Randy Veach 2017-08-19 00:29:01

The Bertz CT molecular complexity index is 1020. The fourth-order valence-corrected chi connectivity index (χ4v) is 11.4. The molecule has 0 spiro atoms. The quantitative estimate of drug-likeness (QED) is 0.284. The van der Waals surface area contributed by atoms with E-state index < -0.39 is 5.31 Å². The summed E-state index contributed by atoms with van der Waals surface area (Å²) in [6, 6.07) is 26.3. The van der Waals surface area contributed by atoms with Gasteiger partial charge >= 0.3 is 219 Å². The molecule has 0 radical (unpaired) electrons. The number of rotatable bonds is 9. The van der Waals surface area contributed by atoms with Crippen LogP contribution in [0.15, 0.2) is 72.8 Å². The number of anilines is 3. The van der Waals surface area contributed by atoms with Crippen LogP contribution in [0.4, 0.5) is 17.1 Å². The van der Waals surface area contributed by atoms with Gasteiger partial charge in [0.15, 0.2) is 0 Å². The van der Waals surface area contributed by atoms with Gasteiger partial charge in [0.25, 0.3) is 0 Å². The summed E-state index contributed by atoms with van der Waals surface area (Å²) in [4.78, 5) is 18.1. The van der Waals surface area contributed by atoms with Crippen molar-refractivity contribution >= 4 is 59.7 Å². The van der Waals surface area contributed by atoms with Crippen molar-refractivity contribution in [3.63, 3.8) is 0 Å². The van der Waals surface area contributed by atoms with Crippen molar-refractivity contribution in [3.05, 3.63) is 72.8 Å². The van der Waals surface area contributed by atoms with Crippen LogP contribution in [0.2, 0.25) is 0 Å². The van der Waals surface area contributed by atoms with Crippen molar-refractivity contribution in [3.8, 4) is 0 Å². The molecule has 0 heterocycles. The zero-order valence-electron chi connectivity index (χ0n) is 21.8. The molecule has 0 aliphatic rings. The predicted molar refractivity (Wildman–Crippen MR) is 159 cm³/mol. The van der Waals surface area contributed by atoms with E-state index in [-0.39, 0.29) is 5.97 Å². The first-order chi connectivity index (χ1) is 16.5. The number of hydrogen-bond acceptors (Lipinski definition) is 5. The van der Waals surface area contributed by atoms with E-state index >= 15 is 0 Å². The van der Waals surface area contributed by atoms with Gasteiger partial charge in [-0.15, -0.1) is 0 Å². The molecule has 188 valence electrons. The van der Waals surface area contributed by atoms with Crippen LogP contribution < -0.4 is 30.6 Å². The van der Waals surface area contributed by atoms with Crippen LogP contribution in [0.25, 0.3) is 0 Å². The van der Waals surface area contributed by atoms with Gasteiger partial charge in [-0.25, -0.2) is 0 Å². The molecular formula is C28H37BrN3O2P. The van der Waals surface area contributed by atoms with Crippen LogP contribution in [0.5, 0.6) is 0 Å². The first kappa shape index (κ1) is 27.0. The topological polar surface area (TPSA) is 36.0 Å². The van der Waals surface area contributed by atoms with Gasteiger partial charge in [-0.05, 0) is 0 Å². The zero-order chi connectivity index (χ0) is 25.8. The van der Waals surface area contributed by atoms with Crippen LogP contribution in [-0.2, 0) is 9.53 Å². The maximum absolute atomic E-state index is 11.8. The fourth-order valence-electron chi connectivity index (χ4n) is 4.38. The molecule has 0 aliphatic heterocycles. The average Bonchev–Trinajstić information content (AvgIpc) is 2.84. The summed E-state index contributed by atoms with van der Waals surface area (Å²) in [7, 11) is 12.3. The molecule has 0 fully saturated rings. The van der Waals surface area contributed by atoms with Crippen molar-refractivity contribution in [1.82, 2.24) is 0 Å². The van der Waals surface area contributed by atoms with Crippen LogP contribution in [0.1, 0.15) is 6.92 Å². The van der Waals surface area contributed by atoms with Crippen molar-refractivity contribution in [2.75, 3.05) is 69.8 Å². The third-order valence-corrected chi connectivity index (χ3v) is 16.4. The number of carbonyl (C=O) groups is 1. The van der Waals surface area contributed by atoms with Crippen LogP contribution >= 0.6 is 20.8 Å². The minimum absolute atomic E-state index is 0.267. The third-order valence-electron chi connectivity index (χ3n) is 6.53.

A New EPA? Administrator’s visit a hopeful step forward As a result of Arkansas’s efforts, 76 percent of water bodies classified as impaired in 2008 are no longer considered such. After the announcement, 335 waters are now considered to satisfy Arkansas’s water quality standards. U.S. Environmental Protection Agency Administrator Scott Pruitt came to Arkansas in late June, seeking to solidify a partnership with this country’s most active environmentalists, our farmers and ranchers. I have, admittedly, been a consistent critic of the regulatory overreach of the EPA during the past 10 years, so I’m pleased to see Administrator Pruitt’s outreach to the men and women who tend the soil and raise our livestock. He has declared that the days of “sue and settle” are over. No longer will environmental groups negotiate with the EPA behind closed doors, with no public participation, to define regulatory priorities and rules outside of the normal rule-making process. There is actually not a more obvious and logical partner than agriculture and the EPA. We’re all about taking care of our environment sensibly, allowing us to use our natural resources in a way that enables us to feed, clothe and provide shelter for much of the world. Administrator Pruitt was the second Cabinet-level appointee to come to Arkansas this year, following USDA Sec. Sonny Perdue’s visit to view agricultural flooding in May. Sec. Perdue has also made it a priority to sit down for face-to-face conversations with farmers and ranchers, determined to find the best way for our government to support and undergird our industry, not regulate and restrict it in a way that stifles productivity. While in Arkansas, Administrator Pruitt announced that the EPA approved Arkansas’ 303(d) list of water quality standards, which sets forth Arkansas’ impaired waters. Arkansas’ list has been pending before the EPA since 2010. As a result of Arkansas’ efforts, 76 percent of water bodies classified as impaired in 2008 are no longer considered such. After the announcement, 335 waters are now considered to satisfy Arkansas’ water quality standards. Pruitt also met with Gov. Asa Hutchinson, Attorney General Leslie Rutledge, Agriculture Sec. Wes Ward, Arkansas Department of Environmental Quality Director Becky Keogh and Bruce Holland, director of the Arkansas Natural Resource Commission. Pruitt made the point that EPA – which had for far too long employed an adversarial position with state regulatory authorities – wanted to work more closely with states to achieve effective environmental outcomes in a real-life example of cooperation. Farmers and ranchers across this country are cheering EPA’s proposal to ditch its flawed Waters of the U.S. rule. We know the importance of clean water, and farmers and ranchers work hard to protect our natural resources every day. But this rule was never really about clean water. It was a federal land grab designed to put a straight-jacket on farming and private businesses across this nation. That’s why our federal courts blocked it from going into effect for the past two years. EPA Administrator Pruitt recognizes the formerly proposed WOTUS rule for what it is – an illegal and dangerous mistake that needs to be corrected. Farm Bureau supports Administrator Pruitt’s proposal. EPA should ditch this rule once and for all, go back to the drawing board, and write a new rule that protects water quality without trampling the rights of businesses and the states. Arkansas Farm Bureau represents all forms of agriculture, big and small, row crop and livestock, throughout our state. The EPA has the ability to enable or hinder every type of farming operation. So it was refreshing to have Administrator Pruitt in Arkansas, not at odds with agriculture and with a good-faith hand, reaching out to affirm a partnership. As farmers and ranchers, our commitment to the land and our environment is more foundational than conceptual. We make our living from the land and our water. America’s farmers produce the safest and most affordable food supply in the world, even while the EPA was applying unneeded regulation on our backs in the name of environmental protection. It’s encouraging to know that the country’s most natural partnership – agriculture and the EPA – is on the right track. Thank you for your visit, Administrator Pruitt, and we look forward to your next trip to the Natural State.
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